I am interested in all aspects of aquatic insect biology, especially the resolution of species using genetics, reproductive biology, and life history data. I have also combined my interests in entomology and photography to produce a large collection of images of aquatic insects in their native habitat.
I have been taking pictures of insects for more than 30 years and have developed special equipment such as a shallow underwater rig (pictured below) for taking in-stream photos aquatic insects. My photographs have appeared in numerous books and magazines, including Natural History, Scientific American, Ranger Rick, National Wildlife, Wings (Xerces Society), BBC Wildlife, and Nature Australia.
Ameletus ludens mayfly larva photographed in White Clay Creek, Pennsylvania.
David Funk using his shallow underwater photography rig.
Special rig for taking pictures of living insects on stream bottoms.
Epeorus pleuralis mayfly larva nestled among aquatic mosses in Rondout Creek, New York.
Brachycentrus caddisfly larva in Neversink River, New York.
Blepharicerid fly larvae crawling across the face of a waterfall in the Bear Kill, New York.
Two Epeorus mayfly larvae in the Beaverkill River, New York. The upper specimen has recently molted.
Tallaperla maria stonefly adult emerged from Spring Creek, Pennsylvania.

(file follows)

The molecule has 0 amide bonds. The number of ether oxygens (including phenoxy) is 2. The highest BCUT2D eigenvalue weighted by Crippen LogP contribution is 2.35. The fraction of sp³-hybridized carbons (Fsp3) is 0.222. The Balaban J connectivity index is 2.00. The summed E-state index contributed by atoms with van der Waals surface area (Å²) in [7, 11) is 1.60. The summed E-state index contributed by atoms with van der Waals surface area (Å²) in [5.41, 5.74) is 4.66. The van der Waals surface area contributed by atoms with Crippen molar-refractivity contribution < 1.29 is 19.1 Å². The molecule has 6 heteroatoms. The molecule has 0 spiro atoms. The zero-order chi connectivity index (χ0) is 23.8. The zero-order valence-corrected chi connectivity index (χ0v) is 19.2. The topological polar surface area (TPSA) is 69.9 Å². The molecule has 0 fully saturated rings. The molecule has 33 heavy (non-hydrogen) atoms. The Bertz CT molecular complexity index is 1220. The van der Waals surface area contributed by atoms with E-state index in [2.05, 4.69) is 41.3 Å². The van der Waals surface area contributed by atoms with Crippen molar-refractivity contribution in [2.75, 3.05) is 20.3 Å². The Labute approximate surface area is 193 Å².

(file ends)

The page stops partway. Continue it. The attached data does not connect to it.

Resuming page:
Ephemerella dorothea mayfly, adult male emerged from White Clay Creek, Pennsylvania
Eurylophella oviruptis mayfly, a recently-described species from swamp streams in North Carolina (female sub-adult).
In this project, we test the hypothesis that temperature limits the distributions of aquatic insects through its effect on resource allocation, and that warming decreases reproduction by shunting energy away from egg production to other metabolic processes.
Stroud Center entomologist David Funk documented the unusual behavior of an orthoclad midge species at Lake Umbagog on the Maine/New Hampshire border: Adult females fly over the lake and extrude long strings of eggs which they eventually drop into the water.
Low Levels of Fracking Wastewater Highly Toxic to Mayflies: Stroud Center scientists find mayflies, whose presence indicates good water quality, are significantly affected by low levels of produced water.
Where the Wells Run Dry: To predict the potential impact of climate variability, climate change, land use, and human activity on water resources in the Central Great Plains, Melinda Daniels, Ph.D., is leading a three-year research project recently funded by the National Science Foundation.